Christopher Carstens

In Encountering the Words of Christ in the Mass, Christopher Carstens reflects upon the third edition of the Roman Missal, giving particular attention to the changes in the Mass texts.

Christopher Carstens holds a B.A. from the Oratory of St. Philip in Toronto, and M.A. in Philosophy from the University of Dallas and a M.A. (Liturgical Studies) from The Liturgical Institute. He is currently the Director of the Office of Sacred Worship for the Diocese of LaCrosse, Wisconsin, where he serves as Coordinator of Pontifical Liturgies, liturgical coordinator for the Permanent Deacon formation program, and diocesan Director of RCIA. He is an adjunct faculty member at the Liturgical Institute and a frequent presenter in liturgical conferences and parish education. He is a member of the Society for Catholic Liturgy and is married with four children. Mr. Carstens is one of the presenters of Mystical Body, Mystical Voice.

Todd WilliamsonIn this blog, Praying, Believing, and Living, D. Todd Williamson discusses the pastoral, spiritual, and ministerial ramifications of the revised English translation of the Roman Missal.  Todd's blog is updated every other week.

Todd Williamson is the current Director of the Office for Divine Worship of the Archdiocese of Chicago. He is the author of two editions of Sourcebook for Sundays, Seasons, and Weekdays:The Almanac for Pastoral Liturgy (2007 and 2008, LTP) and has contributed to subsequent editions. He is also co-author of Bringing Catechesis and Liturgy Together: Let the Mystery Lead You! (2002, TwentyThird Publications), and he has written for numerous periodicals (Rite, Pastoral Liturgy, Catechumenate, and Religion Teacher's Journal).

In addition to writing, he is a teacher and national speaker in the areas of liturgy and the sacraments. He is co-host of the monthly radio program, Focus on the Liturgy, which airs on the fourth Wednesday of every month on Relevant Radio 950 AM, in the Chicagoland area.

Todd has been the director of the Office for Divine Worship for eight years. As such, he has dealt with countless pastoral situations in regards to the liturgy. It is from this unique experience that he writes in this blog: breaking open the English texts and making connections to our spiritual and ministerial lives as people of faith.

A native of Pittsburgh, PA, Sandra Dooley moved to Los Angeles in 1999 after 18 years in Orlando, FL. where she spent 10 years as the liturgy director of St. Margaret Mary Parish in Winter Park. She has a Bachelor’s degree in Music Education and a Master of Pastoral Studies degree from Loyola University in New Orleans, with emphasis in liturgy. She is an experienced church musician, religious educator and liturgist, and has been a committee member, coordinator and/or speaker at local and national conferences.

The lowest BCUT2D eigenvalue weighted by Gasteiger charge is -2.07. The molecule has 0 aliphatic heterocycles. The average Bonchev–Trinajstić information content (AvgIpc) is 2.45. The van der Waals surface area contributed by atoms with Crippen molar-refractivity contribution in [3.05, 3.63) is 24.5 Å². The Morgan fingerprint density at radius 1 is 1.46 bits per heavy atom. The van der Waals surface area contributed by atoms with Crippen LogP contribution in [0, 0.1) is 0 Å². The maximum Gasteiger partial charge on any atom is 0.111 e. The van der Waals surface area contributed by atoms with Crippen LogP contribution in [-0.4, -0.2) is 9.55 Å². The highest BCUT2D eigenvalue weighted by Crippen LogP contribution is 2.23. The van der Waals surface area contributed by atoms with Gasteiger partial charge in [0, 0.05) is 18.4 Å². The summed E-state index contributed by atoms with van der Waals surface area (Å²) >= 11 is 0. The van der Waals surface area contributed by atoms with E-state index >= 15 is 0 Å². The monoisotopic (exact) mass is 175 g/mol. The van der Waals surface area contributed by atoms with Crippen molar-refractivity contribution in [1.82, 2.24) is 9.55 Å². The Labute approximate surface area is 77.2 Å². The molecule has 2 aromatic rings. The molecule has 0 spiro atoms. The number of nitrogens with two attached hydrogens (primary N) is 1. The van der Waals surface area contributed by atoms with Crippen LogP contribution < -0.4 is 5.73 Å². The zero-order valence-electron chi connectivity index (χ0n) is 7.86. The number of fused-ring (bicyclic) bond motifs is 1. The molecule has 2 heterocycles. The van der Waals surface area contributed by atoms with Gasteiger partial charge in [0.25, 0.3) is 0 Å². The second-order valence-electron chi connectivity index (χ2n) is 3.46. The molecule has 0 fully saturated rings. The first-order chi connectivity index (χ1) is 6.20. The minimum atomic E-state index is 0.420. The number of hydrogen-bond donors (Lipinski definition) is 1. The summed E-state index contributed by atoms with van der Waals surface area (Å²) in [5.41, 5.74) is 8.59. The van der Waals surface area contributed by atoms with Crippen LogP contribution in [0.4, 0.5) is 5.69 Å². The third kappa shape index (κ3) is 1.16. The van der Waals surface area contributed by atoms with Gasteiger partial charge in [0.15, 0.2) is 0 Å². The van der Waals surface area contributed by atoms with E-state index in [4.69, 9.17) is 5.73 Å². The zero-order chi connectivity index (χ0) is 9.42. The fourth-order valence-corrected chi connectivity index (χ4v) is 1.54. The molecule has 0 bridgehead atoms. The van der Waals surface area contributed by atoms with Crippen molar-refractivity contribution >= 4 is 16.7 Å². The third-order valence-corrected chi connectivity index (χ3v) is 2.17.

In June, 2001, Sandra joined the Office for Worship of the Archdiocese of Los Angeles as Associate Director. She was Director of the Office from April, 2003 through July, 2009. She also served on the Board of Directors of the Federation of Diocesan Liturgical Commissions (FDLC) from 2004 until her return to FL in 2009.

Sandy currently serves as the director of liturgy at St. Margaret Mary Church in Winter Park, FL, and as a member of the Board of Directors of the North American Forum on the Catechumenate.


Blog Posts
Aug 5

Written by: Sandra Dooley
8/5/2011 12:13 PM  RssIcon

Last week I began a series of workshops on The Roman Missal to be offered at various parishes around the diocese. The diocesan liturgy office has asked me to give these workshops in place of the mornings of reflection required for Extraordinary Ministers of Holy Communion to renew their mandate (something which must be done every two years). The workshop took place at a parish on the east coast of Florida. In addition to Extraordinary Ministers of Holy Communion, other ministers and members of the parish were also invited, and there was also a fair representation of people from other parishes.

One of the things I try to do early on in these workshops is to get a sense of what people know and how they are feeling about the upcoming changes. It seemed that most of the people in attendance had heard about the changes, although they didn’t know too many details, and they came to the workshop wanting to learn more. No one was really angry about the changes (I asked!) but some very valid concerns were expressed—about why the most familiar and most-used memorial acclamation is being eliminated, the financial burden of purchasing new books during these difficult economic times, etc.
Generally speaking, though, the participants were eager to learn the reasons for the changes and were obviously engaged as I gave a (very) brief summary of changes in the liturgy through the years and explained the process of how our liturgical texts are translated. I gave an overview of the role of ICEL and the involvement of so many countries and Bishops’ conferences in the process.
Some of the comments I received from those in attendance reinforced my belief that people will be accepting of the changes if the reasons why and how are explained to them – and if they are given some time to adjust to the idea that these changes will be taking place. One elderly gentleman admitted that he does not like change, but hearing the reasons for the upcoming changes in the texts and having it put in perspective in the history of the Church will help him. He also expressed the hope that this doesn’t happen again in his lifetime!
I don’t expect all the workshops to go this smoothly, but this was certainly a good start for what will be a busy season of workshops in the coming months. I will let you know what happens in future sessions.

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